Prospects for crisis prediction: a South Pacific case study

Author/s (editor/s):

Ken Ross

Publication year:


Publication type:

Policy paper

Canberra Papers on Strategy and Defence No. 65

This monograph considers the ability of intelligence assess,emts to predict important developments, particularly political crises. It surveys the published literature and draws on the author's decade as an analyst specialising on the South Pacific. Intelligence analysis is explained and the considerable limitations on predicting crises are highlighted with the intent to establish more realistically what policy-makers and the public can expect of intelligence organisations. The importance of top-calibre analysts is emphasised as a most important element in obtaining the best possible assessments.

Most South Pacific countries change their Prime Ministers and governments within a peaceful constitutional succession convention. Fiji has been the only exception. Vanuatu, where the Lini government has been in power since 1979, is regarded by some observers as next most probable exception. A general election is due in late 1991 and it is thought there could be political turmoil regardless of who wins because of discontent with the result.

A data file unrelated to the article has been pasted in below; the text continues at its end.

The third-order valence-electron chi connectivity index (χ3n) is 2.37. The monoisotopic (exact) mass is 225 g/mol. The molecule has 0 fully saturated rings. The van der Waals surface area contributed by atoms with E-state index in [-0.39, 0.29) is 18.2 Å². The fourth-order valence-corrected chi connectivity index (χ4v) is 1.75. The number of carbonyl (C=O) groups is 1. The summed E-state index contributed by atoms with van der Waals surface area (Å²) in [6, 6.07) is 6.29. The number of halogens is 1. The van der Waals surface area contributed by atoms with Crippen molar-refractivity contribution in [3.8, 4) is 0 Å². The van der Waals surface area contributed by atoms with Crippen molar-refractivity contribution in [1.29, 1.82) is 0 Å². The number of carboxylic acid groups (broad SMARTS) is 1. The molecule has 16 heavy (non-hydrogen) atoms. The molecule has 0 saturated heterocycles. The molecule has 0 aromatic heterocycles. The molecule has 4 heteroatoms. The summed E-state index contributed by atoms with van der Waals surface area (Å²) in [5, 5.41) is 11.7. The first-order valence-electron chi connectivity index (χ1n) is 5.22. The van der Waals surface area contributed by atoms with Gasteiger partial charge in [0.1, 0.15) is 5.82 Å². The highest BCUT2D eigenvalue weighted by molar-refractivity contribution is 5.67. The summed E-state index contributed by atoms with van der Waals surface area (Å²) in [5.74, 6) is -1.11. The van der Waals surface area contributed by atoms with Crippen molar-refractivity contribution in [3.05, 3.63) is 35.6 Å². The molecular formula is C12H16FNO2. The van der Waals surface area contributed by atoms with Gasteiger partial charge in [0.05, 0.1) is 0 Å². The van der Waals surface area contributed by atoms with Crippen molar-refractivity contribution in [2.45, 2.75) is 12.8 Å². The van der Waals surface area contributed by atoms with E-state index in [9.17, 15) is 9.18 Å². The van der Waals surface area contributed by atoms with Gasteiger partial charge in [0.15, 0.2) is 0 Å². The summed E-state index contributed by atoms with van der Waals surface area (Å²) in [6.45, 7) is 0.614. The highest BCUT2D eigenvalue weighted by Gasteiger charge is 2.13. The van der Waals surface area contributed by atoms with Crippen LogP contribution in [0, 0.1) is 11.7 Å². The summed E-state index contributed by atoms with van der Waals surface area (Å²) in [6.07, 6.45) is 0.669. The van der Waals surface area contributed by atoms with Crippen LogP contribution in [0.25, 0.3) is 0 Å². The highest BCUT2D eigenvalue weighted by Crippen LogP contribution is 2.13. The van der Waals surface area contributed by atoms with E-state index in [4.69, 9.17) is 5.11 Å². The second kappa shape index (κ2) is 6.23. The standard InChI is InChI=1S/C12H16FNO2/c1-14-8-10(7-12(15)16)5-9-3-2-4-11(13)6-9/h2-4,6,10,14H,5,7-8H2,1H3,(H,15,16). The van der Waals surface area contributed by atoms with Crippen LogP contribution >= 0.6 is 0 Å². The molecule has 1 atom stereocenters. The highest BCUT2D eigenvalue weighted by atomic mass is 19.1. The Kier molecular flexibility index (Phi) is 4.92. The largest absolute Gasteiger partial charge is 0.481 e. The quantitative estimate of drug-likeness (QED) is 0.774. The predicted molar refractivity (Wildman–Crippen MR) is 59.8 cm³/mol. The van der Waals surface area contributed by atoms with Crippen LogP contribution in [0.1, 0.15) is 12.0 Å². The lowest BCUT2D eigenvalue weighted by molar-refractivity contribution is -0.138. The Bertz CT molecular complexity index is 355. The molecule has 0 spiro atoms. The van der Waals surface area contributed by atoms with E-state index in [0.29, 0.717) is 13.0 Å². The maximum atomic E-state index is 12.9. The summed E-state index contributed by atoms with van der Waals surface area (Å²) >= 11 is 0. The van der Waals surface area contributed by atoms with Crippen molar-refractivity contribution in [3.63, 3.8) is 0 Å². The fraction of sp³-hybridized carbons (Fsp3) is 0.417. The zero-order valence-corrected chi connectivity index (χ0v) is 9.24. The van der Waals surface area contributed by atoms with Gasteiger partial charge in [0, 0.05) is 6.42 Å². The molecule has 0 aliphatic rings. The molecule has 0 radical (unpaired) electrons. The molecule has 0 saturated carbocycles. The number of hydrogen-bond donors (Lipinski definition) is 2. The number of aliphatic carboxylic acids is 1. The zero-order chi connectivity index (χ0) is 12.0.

This general election is developed into a case study to illustrate how an intelligence analyst might prepare assessments endeavouring to determine the likelihood of a crisis occuring then. The tentativeness of the assessment is stressed by the value of its being done hinges on the assertion that ministers and senior officials, we policy-makers, will be more alert and better briefed to face the eventual outcome, whether it lives up to the prediction or not.

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